Elsewhere, A.I.’s score is more prominent, but it is underscore like “Blue Fairy” that I believe crucially contributes to its aesthetic cohesiveness. For in the underscore William’s tonal and atonal instincts blend so smoothly, able to sculpt a scene in a way neither slavish nor uninteresting. The final reels boast most of the foreground scoring, where Spielberg relinquishes narrative and dialogue to privilige sound and image directly. The fly-through of submerged Manhattan (cue begins around 5:00) is surely the most remarkable in Williams’s collection of aerial-escapades. Over a mallet-driven ostinato of gyrating meters, he builds to a coruscating climax in c#-minor, with camera sweeping over huge art deco lions to the sounds of 7/8 arpeggios. With sonic architecture like this, the minimalist impulse is arguably channeled into drama more successfully here than Glass himself achieves in his numerous scores. Again, the affect is not blatant – timbrally we are in wonderland, but the lack of accustomed Williams harmonic fanfare oddly desaturates it; it’s the closest to musical Futurism, keen but inhumane, I can locate in Hollywood scoring of the past 35 years.
Williams’s lyrical talent is also on full display. Motifs suggested during the first reels are developed as long-breathed melodies in the film’s denouement. One of the best, a piano melody, doesn’t even make the cut of the soundtrack. All are melancholy, adhering to what Williams interpreted as the overwhelming outlook of the film – sadness. A cantilena accompanies the final, weird reunion between resurrected David and virtual/cloned/one-day-to-live mother – “For Always” as the unnecessary Josh Groban cover titles it. Again, the flavor of minimalism enriches but does not dominate (hear the repeated ^3-^5 piano figure, a motivic link with the snarling “Abandoned in the Woods” cue and its predecessors in the first reel). The vocalise, as it appears in film, is generously treacle—perhaps egregiously, but precise in its effect – as Speilberg puts it “[Williams] can take a tear that’s just forming in your eye and he can cause it to drip.” Even more poignant is the exquisite melody that accompanies David’s underwater prayer (around 2:14) – after which the movie could have easily ended, possibly to the permanent emotional scarring of many an audience member.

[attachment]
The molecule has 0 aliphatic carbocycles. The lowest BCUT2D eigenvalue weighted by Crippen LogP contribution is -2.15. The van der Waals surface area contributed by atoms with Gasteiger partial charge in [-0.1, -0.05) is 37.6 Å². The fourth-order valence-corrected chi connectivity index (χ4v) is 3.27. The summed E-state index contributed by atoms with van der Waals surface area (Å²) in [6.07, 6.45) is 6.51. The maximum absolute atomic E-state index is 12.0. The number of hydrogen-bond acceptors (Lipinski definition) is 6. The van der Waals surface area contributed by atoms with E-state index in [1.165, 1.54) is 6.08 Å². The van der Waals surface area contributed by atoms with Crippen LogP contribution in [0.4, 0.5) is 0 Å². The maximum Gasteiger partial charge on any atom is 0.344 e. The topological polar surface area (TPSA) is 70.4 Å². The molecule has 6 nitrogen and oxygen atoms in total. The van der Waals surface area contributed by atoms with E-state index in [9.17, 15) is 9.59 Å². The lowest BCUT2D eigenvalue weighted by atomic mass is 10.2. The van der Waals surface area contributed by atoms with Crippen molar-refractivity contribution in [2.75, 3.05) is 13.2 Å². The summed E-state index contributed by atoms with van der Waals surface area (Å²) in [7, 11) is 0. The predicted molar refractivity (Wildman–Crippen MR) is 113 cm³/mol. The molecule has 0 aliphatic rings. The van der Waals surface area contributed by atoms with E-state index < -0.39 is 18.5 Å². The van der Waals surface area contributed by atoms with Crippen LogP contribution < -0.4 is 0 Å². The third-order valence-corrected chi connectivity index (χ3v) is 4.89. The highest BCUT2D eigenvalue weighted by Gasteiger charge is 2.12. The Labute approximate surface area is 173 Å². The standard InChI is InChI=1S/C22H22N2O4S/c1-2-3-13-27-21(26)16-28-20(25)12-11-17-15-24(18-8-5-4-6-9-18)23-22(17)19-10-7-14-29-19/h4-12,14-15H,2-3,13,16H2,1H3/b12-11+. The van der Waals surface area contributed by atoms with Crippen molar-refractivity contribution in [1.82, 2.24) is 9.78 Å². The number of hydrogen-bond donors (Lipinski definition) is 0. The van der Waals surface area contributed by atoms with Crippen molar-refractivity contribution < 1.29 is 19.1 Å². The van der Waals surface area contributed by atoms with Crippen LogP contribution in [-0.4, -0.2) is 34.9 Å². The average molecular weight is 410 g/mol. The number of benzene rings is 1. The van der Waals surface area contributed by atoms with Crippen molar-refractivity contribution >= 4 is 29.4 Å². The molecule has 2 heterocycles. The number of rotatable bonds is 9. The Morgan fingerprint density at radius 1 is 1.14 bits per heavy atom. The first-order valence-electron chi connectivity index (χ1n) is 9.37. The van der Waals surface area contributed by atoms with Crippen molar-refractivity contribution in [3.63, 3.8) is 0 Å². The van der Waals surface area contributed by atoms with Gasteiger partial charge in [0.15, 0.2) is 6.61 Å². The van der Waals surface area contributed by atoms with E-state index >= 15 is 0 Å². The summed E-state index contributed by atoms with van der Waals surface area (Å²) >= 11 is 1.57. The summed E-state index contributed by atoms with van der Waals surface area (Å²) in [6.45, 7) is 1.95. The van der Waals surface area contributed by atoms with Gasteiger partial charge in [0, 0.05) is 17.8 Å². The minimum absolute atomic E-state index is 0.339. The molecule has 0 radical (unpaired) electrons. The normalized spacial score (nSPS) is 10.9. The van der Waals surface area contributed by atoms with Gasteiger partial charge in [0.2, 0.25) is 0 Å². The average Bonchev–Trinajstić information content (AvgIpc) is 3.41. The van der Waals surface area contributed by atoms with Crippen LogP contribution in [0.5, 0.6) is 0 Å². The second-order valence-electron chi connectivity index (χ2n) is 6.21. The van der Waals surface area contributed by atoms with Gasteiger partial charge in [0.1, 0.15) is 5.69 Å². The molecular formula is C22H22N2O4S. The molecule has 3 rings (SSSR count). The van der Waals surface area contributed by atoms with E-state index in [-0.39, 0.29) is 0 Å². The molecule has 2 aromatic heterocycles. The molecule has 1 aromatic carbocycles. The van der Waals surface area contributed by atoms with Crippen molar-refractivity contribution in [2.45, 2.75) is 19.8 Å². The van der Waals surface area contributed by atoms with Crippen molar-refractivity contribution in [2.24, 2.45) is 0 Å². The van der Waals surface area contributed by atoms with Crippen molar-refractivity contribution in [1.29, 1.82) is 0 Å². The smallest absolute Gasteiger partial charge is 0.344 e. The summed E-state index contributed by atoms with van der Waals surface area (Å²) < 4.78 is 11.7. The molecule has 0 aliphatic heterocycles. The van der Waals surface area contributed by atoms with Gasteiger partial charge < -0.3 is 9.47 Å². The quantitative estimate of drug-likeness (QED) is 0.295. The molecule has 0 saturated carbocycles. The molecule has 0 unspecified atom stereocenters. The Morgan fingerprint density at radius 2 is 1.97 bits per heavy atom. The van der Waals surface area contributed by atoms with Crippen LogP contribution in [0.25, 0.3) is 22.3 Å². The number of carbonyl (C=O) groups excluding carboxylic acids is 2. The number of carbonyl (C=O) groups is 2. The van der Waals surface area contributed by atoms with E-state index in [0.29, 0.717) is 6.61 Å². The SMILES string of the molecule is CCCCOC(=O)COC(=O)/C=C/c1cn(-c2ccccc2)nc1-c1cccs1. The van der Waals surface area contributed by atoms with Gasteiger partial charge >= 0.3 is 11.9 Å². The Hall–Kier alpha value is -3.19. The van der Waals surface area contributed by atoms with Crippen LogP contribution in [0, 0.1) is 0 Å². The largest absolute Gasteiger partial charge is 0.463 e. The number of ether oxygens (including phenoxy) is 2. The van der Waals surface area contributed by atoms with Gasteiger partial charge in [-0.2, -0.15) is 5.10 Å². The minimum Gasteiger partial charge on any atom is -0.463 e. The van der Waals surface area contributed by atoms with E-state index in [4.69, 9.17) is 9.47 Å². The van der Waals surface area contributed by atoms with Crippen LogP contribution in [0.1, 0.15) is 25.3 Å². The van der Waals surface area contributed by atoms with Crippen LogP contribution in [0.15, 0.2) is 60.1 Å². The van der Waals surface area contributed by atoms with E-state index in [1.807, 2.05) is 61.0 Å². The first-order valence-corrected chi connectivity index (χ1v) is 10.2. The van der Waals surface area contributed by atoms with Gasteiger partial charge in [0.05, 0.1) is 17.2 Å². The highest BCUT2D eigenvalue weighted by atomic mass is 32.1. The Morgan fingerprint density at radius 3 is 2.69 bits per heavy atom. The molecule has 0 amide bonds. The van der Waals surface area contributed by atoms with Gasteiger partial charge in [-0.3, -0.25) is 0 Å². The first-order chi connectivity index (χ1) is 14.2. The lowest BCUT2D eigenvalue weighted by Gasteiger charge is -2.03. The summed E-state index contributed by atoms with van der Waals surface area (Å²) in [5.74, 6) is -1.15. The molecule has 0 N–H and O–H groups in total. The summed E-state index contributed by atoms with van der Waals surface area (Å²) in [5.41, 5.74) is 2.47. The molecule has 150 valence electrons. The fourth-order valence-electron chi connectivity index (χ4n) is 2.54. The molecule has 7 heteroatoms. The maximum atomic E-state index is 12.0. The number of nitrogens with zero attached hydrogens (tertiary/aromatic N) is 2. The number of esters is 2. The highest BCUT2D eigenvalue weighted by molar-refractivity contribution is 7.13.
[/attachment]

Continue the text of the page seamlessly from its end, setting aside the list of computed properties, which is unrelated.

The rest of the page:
And there’s the wordless choral counterpoint for the flying pan over ice-incrusted New York (follows prayer scene above). It surely hosts among the film’s most unintentionally striking image – released months before 9/11, A.I. shows the Twin Towers frozen above a field of ice, dead but standing. The music, a wordless requiem for a monumental but unshown human tragedy, resonates oddly after this decade.
There is much more to discover in this score, of course. If you can get your hands on the Academy Award Promotional 2-disc version, you will have a more representative picture of the movie’s full sound palette, compared to the imperfect commercial release.
 There is also, it should be noted, electronica here as well, plus more standard fare Williams action scoring for the “Moon” sequence.
 And, not to be discounted, Williams’s own decidedly less tuneful concert style (cf Cello Concerto, Soundings)
 Earlier, with the entrance into Rouge City, Williams’s quotation from Rosenkavalier is similarly seamlessly knit into minimalist texture (hear the churning Db pedal under the Eb theme!). Williams chose this, of all works, from an alleged (but non-specific) desire left by Kubrick before he died that Richard Strauss be heard in A.I.. One imagines how different Kubrick’s ouvre would have been if his penchant for classical music were integrated, rather than conspicuously unchanged, in his soundtracks.